Interviewer: What other nuances do people not know about that would tell them they do or do not have a case? Are there restrictions like time of day or what is said on the call?
Andrew: In the debt collection context, we also have another law called the Fair Debt Collection Practices Act that prohibits debt collectors from engaging in certain behavior. Of course, if you can pay a debt, everyone should do so but if you cannot pay, the law should protect people from certain practices.
A collector can call you anytime between 8am and 9pm. If they call you outside that time frame, then they are violating the law. That does not happen very often. It is very rare.
If they use profanity, threaten arrest or threaten a garnishment, in many cases they are violating the law. But the easiest way to get a bad debt collector is when they call third parties to put pressure on the debtor. This is what separates a good debt collector from a bad debt collector.
A debt collector can only seek location information when they do not know the consumers place of residence and the consumers telephone number at that, or the do not know consumers place of employment. So if the debt collector knows either of those two pieces of information, it cannot seek location information. That is essentially the first test, is the debt collector doing this for a valid reason or is it just another way to embarrass the consumer and get them to pay up?
A lot of times, a collector will call the friends, family and relatives of a debtor and say they are seeking to confirm or correct location information. Naturally the person answering will say, “I don’t want to give out private information….who are you?” The collector can’t legally say who they are. So they say, “I am sorry, I can’t tell you that.”
Then the person is really suspicious and will usually not give any helpful information. At the end of the call the collector will then say, “Well, if you see so and so, can you tell her that we called? Here is our phone number.” The collector violates the law right then and there because they are attempting to use a third party to help collect the debt.
While they can call a third-party to seek location information, if they have a valid reason, they cannot use a third-party to help them collect a debt. That is the second test, did the collector attempt to use a third-party to collect a debt?
It has been my experience that when a debt collector is seeking location information they are really only trying to put social pressure on the consumer to pay up.
Interviewer: What if you owe a debt and they can’t find you. So they call you at work, for instance, or your mom and they say, “We are looking for Joe Blow.” The third party, your mom, work or whoever says, “Here is his number. Call him.”
Andrew: Well, if they know where you work, then they have location information and cannot call any third-parties to confirm or correct location information. They can call you at work though but if your employer prohibits such calls, then the consumer needs to tell the collector of that policy and tell the collector that it is inconvenient to receive calls at work. Once that is done, the debt collector is prohibited from calling you there.
It is usually best to put such requests in writing and send it via certified mail, return receipt to the collector. Do not send it to the payment address of the collector, try and find a billing inquiry address or correspondence address. Document the date that you informed the collector of this and keep good notes.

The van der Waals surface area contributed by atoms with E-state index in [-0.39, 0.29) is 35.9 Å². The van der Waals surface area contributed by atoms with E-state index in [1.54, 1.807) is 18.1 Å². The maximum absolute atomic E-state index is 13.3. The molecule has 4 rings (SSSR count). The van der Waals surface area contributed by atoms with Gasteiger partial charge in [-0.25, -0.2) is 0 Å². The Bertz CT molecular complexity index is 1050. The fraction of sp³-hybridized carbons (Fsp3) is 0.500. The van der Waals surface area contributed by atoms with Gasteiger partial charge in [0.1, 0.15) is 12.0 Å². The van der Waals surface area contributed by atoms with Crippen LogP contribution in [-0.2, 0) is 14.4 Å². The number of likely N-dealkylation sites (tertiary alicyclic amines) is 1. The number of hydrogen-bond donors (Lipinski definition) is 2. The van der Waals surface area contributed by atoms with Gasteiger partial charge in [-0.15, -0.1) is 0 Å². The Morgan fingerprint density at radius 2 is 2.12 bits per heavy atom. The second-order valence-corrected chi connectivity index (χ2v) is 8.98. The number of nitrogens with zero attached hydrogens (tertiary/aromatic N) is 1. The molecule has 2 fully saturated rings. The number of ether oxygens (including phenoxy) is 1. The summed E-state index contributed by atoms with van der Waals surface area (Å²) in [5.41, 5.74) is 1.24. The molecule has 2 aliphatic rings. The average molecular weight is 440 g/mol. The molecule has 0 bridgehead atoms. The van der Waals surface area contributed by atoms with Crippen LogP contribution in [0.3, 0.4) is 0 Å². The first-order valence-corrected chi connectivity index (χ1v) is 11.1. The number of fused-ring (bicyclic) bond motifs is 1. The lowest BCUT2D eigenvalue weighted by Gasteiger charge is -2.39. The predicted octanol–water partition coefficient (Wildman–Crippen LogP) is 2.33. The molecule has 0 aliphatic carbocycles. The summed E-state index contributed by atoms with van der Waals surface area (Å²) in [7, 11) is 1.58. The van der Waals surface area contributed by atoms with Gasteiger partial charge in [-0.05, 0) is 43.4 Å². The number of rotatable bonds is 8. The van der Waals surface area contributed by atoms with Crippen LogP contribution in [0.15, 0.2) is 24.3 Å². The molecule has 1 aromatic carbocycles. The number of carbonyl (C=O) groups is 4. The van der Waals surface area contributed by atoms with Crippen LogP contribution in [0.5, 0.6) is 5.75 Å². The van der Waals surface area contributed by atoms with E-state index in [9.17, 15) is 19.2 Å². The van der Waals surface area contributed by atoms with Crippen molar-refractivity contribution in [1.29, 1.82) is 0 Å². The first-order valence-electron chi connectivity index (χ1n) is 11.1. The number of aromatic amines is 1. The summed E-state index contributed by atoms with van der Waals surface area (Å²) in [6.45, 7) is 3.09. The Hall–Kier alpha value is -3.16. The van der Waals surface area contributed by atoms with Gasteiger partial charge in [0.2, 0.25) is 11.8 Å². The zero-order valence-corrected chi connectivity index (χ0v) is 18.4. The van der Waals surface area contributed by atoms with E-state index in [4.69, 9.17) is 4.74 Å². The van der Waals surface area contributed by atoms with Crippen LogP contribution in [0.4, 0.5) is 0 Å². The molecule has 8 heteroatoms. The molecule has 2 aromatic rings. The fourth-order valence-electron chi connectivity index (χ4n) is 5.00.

If the debt has been reduced to a judgment, meaning if the debtor was sued in court and the court granted a judgment against the debtor, then a debt collector can contact your employer.
If the collector has the legal right to seek location information and your mom or relative gives them your phone number of other contact information then, in those cases, your hypothetical is perfectly fine. There is nothing illegal about that. It is pretty much illegal where they do it to pressure you socially.
Interviewer: Just by the call, aren’t they pressuring you big time?
Andrew: Yes, but collectors and creditors do have rights. They have a right to attempt to collect a debt legally. I do not begrudge any collector or creditor who is just doing their job and doing it legally. Most of them do their job and most of them do it legally.
Congress intended to protect consumers from serious invasions of privacy as well as the loss of jobs while recognizing a debt collector’s legitimate need to seek prescribed information about the debtor consistent with statutory guidelines.
But there are bad actors out there. They do use social pressure to get you to pay. They can use it legally if they do it the right way.
Interviewer: What if they call a third party and the third party gives them your cell phone?
Andrew: That is a great question, now we have some inter-play between the Telephone Consumer Protection Act and the Fair Debt Collection Practices Act. First, a third-party can do that but what the collector does with that information is the key.
If the collector calls the consumer using an auto-dialer, pre-recorded message or computer generated message then it is violating the TCPA because only the consumer can provide prior express consent to call their cell phone. A third-party cannot give permission to call someone else’s cell phone, legally speaking. If they did call the cell phone and they called it manually, that is perfectly legal.
Let me clarify that. I can give permission for somebody to call my cell phone. Also, my spouse can do that too and my lawyer can probably do that too. I think that would be the end of it as far as the rights there.